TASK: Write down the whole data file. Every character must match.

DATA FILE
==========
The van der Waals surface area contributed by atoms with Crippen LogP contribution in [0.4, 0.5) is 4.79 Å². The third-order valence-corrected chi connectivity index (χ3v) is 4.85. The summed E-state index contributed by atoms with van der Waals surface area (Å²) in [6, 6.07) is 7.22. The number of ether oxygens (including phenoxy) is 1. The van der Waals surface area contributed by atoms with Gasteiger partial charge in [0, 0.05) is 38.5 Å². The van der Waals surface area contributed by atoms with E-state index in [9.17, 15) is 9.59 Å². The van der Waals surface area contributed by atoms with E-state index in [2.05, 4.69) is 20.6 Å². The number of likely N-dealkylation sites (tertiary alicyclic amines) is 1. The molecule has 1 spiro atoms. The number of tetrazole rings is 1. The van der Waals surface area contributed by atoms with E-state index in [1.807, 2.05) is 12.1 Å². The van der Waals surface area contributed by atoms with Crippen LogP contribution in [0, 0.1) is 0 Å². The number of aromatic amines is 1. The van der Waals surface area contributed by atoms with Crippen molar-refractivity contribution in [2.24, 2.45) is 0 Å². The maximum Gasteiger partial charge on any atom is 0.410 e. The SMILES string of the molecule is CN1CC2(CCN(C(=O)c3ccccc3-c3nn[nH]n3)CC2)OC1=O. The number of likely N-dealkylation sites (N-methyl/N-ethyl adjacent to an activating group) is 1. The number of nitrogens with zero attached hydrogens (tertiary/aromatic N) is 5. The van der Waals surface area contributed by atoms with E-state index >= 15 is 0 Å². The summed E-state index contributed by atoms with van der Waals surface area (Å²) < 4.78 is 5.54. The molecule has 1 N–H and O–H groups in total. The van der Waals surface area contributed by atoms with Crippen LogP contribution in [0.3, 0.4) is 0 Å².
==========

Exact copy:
The van der Waals surface area contributed by atoms with Crippen LogP contribution in [0.4, 0.5) is 4.79 Å². The third-order valence-corrected chi connectivity index (χ3v) is 4.85. The summed E-state index contributed by atoms with van der Waals surface area (Å²) in [6, 6.07) is 7.22. The number of ether oxygens (including phenoxy) is 1. The van der Waals surface area contributed by atoms with Gasteiger partial charge in [0, 0.05) is 38.5 Å². The van der Waals surface area contributed by atoms with E-state index in [9.17, 15) is 9.59 Å². The van der Waals surface area contributed by atoms with E-state index in [2.05, 4.69) is 20.6 Å². The number of likely N-dealkylation sites (tertiary alicyclic amines) is 1. The molecule has 1 spiro atoms. The number of tetrazole rings is 1. The van der Waals surface area contributed by atoms with E-state index in [1.807, 2.05) is 12.1 Å². The van der Waals surface area contributed by atoms with Crippen LogP contribution in [0, 0.1) is 0 Å². The number of aromatic amines is 1. The van der Waals surface area contributed by atoms with Crippen molar-refractivity contribution in [2.24, 2.45) is 0 Å². The maximum Gasteiger partial charge on any atom is 0.410 e. The SMILES string of the molecule is CN1CC2(CCN(C(=O)c3ccccc3-c3nn[nH]n3)CC2)OC1=O. The number of likely N-dealkylation sites (N-methyl/N-ethyl adjacent to an activating group) is 1. The number of nitrogens with zero attached hydrogens (tertiary/aromatic N) is 5. The van der Waals surface area contributed by atoms with E-state index >= 15 is 0 Å². The summed E-state index contributed by atoms with van der Waals surface area (Å²) < 4.78 is 5.54. The molecule has 1 N–H and O–H groups in total. The van der Waals surface area contributed by atoms with Crippen LogP contribution in [0.3, 0.4) is 0 Å².